• Paid family and medical leave tax credit: There is a new tax credit for employers that offer paid family and medical leave to their employees.
  • Cash method of accounting: Many more small businesses (those with $25 million or less in annual gross receipts instead of the previous marker of $5 million or less) are eligible to use the cash method of accounting, which is typically simpler and less expensive than accrual accounting.
  • Pass-through entities: Most small businesses are considered pass-through entities, including S corporations and LLCs, and they can now deduct up to 20% of qualified business income.

While that 20% deduction may seem enticing, making the leap to an S-corp or LLC may not be worth the squeeze, warns CPA Logan Allec.

Logan Allec


“Sometimes, remaining a sole proprietor for tax purposes—meaning that you simply report your business income on your personal tax return—is the most advantageous route. The extra administrative costs of having your business taxed as an S corporation may not outweigh the tax savings. This is why it’s important that you get personalized tax advice from a qualified tax professional.”

 PLANNING FOR NEXT YEAR:  Talk to a tax professional to determine if you should file as a pass-through entity (assuming you aren’t already) to take advantage of Section 199A next year. Look for more opportunities to reinvest in your business in order to take advantage of bonus depreciation next year. If you’ve been using accrual accounting, consider using the cash method next year.

3. Take advantage of every possible deduction

One of the biggest advantages of working with a small-business tax professional and using accounting software is finding deductions that you never knew existed. You can—and should—deduct every expense related to running your business: from a home office to mileage on your car to research and development costs.

To do so, keep track of everything, and separate business expenses from personal ones. This is an area where an expense tracking app (included in most accounting software) is incredibly helpful.

CPA Jeffrey S. Levine says that fear of an audit prevents many small businesses from taking deductions that they actually deserve.

Jeffrey S. Levine


“Making incorrect assumptions, such as not deducting a home office or not realizing other items, such as health insurance or pension contributions, may be deductible … the biggest danger is paying more tax than necessary,”

Every small business is different, but here’s a list of small-business tax deductions from Bench to give you an idea of deductions you may be missing out on.

 PLANNING FOR NEXT YEAR:  Do an internal audit to determine which deductions you’ve missed out on in the past that you can take advantage of next year. Use an expense tracking app to track every business expense throughout the year, and then share that information with a tax professional to find any you may have missed.

4. Contribute to a retirement plan

Just because we’re nearing the end of the year doesn’t mean you can’t take advantage of some tax savings right now. Multiple CPAs recommend tucking away any surplus cash (up to $55,000) into a Simplified Employee Pension Individual Retirement Account (SEP IRA).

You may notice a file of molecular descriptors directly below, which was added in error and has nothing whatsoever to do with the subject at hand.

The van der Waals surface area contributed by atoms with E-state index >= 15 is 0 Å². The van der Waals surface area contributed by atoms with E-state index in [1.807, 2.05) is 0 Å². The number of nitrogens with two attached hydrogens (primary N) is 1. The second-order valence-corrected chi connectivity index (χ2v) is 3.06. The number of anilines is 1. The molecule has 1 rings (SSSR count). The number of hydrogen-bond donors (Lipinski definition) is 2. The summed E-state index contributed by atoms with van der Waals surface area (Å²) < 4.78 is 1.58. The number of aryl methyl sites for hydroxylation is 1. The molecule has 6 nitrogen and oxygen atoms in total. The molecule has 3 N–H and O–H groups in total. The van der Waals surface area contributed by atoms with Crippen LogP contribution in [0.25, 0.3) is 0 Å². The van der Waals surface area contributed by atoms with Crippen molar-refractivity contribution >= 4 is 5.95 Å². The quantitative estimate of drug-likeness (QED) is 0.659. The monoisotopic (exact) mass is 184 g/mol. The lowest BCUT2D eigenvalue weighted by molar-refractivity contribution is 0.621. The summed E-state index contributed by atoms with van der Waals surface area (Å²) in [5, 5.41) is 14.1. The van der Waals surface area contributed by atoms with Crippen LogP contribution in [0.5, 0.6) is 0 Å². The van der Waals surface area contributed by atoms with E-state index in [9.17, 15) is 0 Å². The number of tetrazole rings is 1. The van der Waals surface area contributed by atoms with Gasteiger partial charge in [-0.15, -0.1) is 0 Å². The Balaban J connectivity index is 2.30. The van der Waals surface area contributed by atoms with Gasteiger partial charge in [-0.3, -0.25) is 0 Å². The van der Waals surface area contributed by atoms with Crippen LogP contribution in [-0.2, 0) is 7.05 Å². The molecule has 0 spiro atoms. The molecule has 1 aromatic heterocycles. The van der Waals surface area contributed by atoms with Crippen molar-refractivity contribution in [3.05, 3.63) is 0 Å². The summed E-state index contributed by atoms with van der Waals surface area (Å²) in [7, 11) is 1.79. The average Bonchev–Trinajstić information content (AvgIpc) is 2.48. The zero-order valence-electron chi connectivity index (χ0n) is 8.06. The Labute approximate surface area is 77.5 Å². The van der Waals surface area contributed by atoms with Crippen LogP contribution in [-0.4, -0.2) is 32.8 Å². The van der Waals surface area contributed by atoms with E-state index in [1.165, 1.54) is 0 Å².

“A business of any size, even self-employed, can establish a SEP,” according to the IRS.

The easiest way to set up your SEP IRA is through your bank, insurance company, or other financial institution like an online investment firm. Here is a basic guide for establishing an SEP from the IRS.

Stacy Caprio

Small-business founder and manager

“[SEP IRA contributions are] put in tax free and removed from your taxable profit, so not only is it a great way to save for retirement, it helps you save on taxes in the present as well. Any small-business owners not doing this are missing out.”

 PLANNING FOR NEXT YEAR:  Why wait until next year? You can set up a SEP IRA any time, and you have up until the tax filing deadline (March 15 for S-corps and April 15 for sole proprietors) to fund the plan for this filing year.

5. Keep an eye out for tax credits

Tax credits are different from tax deductions. In fact, they’re better than tax deductions.

Sarah Hancock

Chief editor, Best Company

“Tax credits reduce your potential taxes on a dollar-for-dollar basis while deductions reduce your taxable income so their net effect is savings equal to your tax rate. From a tax perspective, credits are more valuable than deductions.”

In other words, tax deductions reduce the amount of your income that is taxable, while tax credits directly reduce the amount that you owe.

Common tax credits to look out for include the Disabled Access Credit, Electric Vehicle Credit, and Work Opportunity Credit.

Here is a complete list of business tax credits for small businesses and self-employed individuals from the IRS.

Just like deductions, your tax software or tax professional can walk you through the process of redeeming your earned tax credits when you file (assuming you have earned the credit by purchasing an electric vehicle or providing childcare facilities, for example).

 PLANNING FOR NEXT YEAR:  Review the list of business tax credits linked above and target any that make sense for your business that you aren’t already taking advantage of.

What are your small-business tax prep tips?

Of all the tips we heard from CPAs, the most helpful may be the most obvious:

  1. Stay on top of your tax preparation year-round
  2. Use professional help when necessary

What are your best tips for taking the stress out of tax prep? What are your biggest challenges? Share them in the comments below, or find me on Twitter.

Once you have your tax prep under control, why not look into some more ways to get your accounting and finances in order? Follow our blog for a steady stream of tips on everything from payroll to podcasts.

Here are a few articles to get you started:

Looking for Accounting software? Check out Capterra's list of the best Accounting software solutions.

About the Author

Andrew Conrad

Andrew Conrad

Andrew Conrad is a senior content writer at Capterra, covering business intelligence, retail, and construction, among other markets. As a seven-time award winner in the Maryland, Delaware, D.C. and Suburban Newspapers of America editorial contests, Andrew’s work has been featured in the Baltimore Sun and PSFK. He lives in Austin with his wife, son, and their rescue dog, Piper.